For example, the World Health Organization (WHO) Solidarity Trial for COVID-19 treatments included RWD in its drug comparisons. It compared four types of existing antiviral or antiinflammatory drugs – remdesivir, hydroxychloroquine, lopinavir/ritonavir, and interferon beta – without a traditional control group. It was not a double-blind study, but a direct comparison study. The results were published by the WHO, and decisions were made by regulatory decision makers and policymakers about which drugs were useful for COVID-19 treatment and which were not recommended. The Solidarity Trial included local hospital standard-of-care procedures, which refer to real-world situations.
In addition to the changes in development and research pathways for COVID-19-related treatments, many non-COVID-19-related clinical trials are currently adversely impacted and progressing slowly because sites are busy caring for COVID-19 patients, physicians are not able to give trials the attention they need, and it is very difficult to recruit patients. As a result, researchers are looking for operational models that are less site dependent and which can leverage RWD. That impetus has further strengthened the trend toward democratising patient data, reinforcing patients’ ownership of their data. As a practical example, by obtaining consent from patients to access their EHRs, insurance claims, and administrative or social demographic data, the burden of collecting such information through the standard trial case report form (a duplicative effort) can be avoided. Blockchain technology is becoming one of the key tools that allows all those data to be brought together in a validated and secure environment, thereby reducing patient recruitment requirements, data collection needs, and dependence on personnel at the sites going forward.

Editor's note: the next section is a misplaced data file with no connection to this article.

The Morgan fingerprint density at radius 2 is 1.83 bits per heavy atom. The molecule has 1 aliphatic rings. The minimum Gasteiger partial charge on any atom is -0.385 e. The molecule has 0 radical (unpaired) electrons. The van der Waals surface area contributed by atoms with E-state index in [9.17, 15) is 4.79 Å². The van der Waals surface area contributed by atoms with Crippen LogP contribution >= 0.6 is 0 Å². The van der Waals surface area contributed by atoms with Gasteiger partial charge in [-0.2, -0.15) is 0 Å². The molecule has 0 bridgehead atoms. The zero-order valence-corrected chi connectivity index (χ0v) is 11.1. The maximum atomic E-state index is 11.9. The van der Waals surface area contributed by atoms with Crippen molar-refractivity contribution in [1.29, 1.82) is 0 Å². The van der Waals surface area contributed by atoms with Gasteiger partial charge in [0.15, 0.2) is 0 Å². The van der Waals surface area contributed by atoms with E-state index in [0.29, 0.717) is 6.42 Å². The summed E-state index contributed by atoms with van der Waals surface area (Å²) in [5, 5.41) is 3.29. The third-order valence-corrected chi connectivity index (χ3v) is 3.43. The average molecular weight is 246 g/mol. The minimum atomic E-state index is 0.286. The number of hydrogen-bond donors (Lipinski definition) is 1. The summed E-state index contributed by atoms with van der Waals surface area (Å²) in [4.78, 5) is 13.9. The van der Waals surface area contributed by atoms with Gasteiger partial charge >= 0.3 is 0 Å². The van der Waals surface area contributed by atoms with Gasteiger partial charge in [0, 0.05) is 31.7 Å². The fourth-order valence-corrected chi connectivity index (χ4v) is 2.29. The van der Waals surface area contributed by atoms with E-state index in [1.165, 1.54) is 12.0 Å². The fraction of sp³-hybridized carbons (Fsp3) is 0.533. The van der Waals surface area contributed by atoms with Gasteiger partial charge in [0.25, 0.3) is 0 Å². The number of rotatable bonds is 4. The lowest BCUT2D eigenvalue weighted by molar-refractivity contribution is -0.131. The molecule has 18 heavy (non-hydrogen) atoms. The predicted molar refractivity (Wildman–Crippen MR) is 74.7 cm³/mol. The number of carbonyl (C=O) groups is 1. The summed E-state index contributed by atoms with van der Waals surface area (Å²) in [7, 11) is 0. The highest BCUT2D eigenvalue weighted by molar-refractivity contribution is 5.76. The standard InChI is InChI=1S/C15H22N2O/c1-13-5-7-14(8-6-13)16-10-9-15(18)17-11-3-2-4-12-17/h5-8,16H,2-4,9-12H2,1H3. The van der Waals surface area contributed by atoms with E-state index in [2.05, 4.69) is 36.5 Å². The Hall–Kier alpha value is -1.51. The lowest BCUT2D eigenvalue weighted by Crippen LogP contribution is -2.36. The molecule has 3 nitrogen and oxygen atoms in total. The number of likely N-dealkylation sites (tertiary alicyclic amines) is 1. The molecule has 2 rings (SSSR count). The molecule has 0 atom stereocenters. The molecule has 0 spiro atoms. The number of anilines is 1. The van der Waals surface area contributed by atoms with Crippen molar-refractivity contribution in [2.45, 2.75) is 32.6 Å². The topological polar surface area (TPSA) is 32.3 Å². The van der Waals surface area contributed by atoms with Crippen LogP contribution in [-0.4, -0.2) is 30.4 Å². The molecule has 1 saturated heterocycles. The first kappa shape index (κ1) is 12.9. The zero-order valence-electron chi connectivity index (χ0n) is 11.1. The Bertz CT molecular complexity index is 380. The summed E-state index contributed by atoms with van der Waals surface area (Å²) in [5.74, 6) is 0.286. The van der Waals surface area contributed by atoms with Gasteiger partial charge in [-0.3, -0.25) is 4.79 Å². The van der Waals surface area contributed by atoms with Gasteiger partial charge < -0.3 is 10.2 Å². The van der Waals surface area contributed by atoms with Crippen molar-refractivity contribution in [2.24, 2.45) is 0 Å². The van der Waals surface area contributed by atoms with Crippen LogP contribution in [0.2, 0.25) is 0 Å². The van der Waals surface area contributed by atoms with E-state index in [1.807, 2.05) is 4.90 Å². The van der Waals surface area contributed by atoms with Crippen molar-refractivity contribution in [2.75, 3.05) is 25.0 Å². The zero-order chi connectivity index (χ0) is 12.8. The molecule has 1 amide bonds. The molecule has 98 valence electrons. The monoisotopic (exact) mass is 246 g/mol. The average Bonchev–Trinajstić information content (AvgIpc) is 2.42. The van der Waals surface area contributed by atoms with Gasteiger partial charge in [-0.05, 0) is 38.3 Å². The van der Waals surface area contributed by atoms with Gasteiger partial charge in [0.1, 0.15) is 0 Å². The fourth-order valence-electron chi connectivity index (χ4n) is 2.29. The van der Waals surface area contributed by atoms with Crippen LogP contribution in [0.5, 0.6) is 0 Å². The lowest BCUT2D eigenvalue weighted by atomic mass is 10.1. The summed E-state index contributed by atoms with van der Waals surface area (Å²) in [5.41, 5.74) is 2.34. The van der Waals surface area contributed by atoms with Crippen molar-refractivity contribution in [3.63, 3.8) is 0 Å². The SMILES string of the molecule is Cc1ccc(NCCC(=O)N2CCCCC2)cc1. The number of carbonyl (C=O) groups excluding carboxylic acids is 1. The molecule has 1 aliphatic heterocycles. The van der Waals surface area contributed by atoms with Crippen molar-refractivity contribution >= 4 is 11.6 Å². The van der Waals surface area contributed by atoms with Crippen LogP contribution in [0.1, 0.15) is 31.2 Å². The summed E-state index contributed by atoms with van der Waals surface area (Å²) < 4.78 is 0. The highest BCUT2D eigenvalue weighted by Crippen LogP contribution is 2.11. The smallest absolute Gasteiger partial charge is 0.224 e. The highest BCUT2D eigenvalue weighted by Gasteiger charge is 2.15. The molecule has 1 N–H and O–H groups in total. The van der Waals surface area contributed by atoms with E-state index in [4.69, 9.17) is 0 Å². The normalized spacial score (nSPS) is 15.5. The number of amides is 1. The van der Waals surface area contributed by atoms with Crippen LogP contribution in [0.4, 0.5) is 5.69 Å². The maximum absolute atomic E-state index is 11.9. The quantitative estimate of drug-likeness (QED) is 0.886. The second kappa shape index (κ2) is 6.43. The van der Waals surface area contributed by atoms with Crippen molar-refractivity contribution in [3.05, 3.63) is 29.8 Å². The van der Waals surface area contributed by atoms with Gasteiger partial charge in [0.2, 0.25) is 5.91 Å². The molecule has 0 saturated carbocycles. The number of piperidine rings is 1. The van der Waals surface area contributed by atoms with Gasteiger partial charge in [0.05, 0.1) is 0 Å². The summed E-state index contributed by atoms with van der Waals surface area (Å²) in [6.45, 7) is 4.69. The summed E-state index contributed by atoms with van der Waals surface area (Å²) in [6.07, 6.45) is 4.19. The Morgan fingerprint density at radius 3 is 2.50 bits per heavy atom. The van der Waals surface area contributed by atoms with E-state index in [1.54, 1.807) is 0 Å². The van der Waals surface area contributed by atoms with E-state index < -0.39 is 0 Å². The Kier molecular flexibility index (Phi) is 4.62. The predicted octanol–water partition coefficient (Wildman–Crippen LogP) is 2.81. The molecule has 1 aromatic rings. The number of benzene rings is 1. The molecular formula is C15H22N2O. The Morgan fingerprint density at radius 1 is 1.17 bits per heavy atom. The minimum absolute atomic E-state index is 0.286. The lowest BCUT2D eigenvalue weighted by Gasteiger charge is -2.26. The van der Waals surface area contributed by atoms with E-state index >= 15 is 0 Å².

Artificial Intelligence (AI) is also being used for real-world studies. Its earliest and most common uses were in epidemic modelling. AI is now being employed to screen patients and identify those at risk for a particular disease, predict clinical outcomes, and determine optimal drug doses for specific patient groups.
In some Asian countries, pharmaceutical companies are using RWE to obtain marketing approval for traditional herbal medicines without the need for RCTs. As these herbal medicines have already been on market for many years, China’s National Medical Products Administration (NMPA) encourages companies to collect pertinent patient data and submit them for approval under its real-world study regulations.
NMPA released its “Guidelines for Real-World Evidence to Support Drug Development and Review (Interim)” in January 2020 and they were joined by the Center for Drug Evaluation’s “Technical Guidelines for Real-World Research Supporting Child Drug Development and Evaluation (Trial)” in November 2020.
Furthermore, when NMPA approved an Allergan glaucoma treatment product in March 2020, it became the first medical device approved in China using RWE. As the product was already marketed for glaucoma treatment in the US, Allergan could compare RWD from patients in China with the US clinical trial results to determine if there were any ethnic differences between the two patient populations. As no differences were detected, an additional double-blind RCT was not required in China. Using this approach, it took less than one year for Allergan to secure NMPA approval of its glaucoma treatment system.
There are, however, challenges in comparing clinical data between countries. One difficulty is that most clinical trials are conducted from a western market perspective. For example, the comparator chosen in a clinical trial is often from the US, UK, or a European market.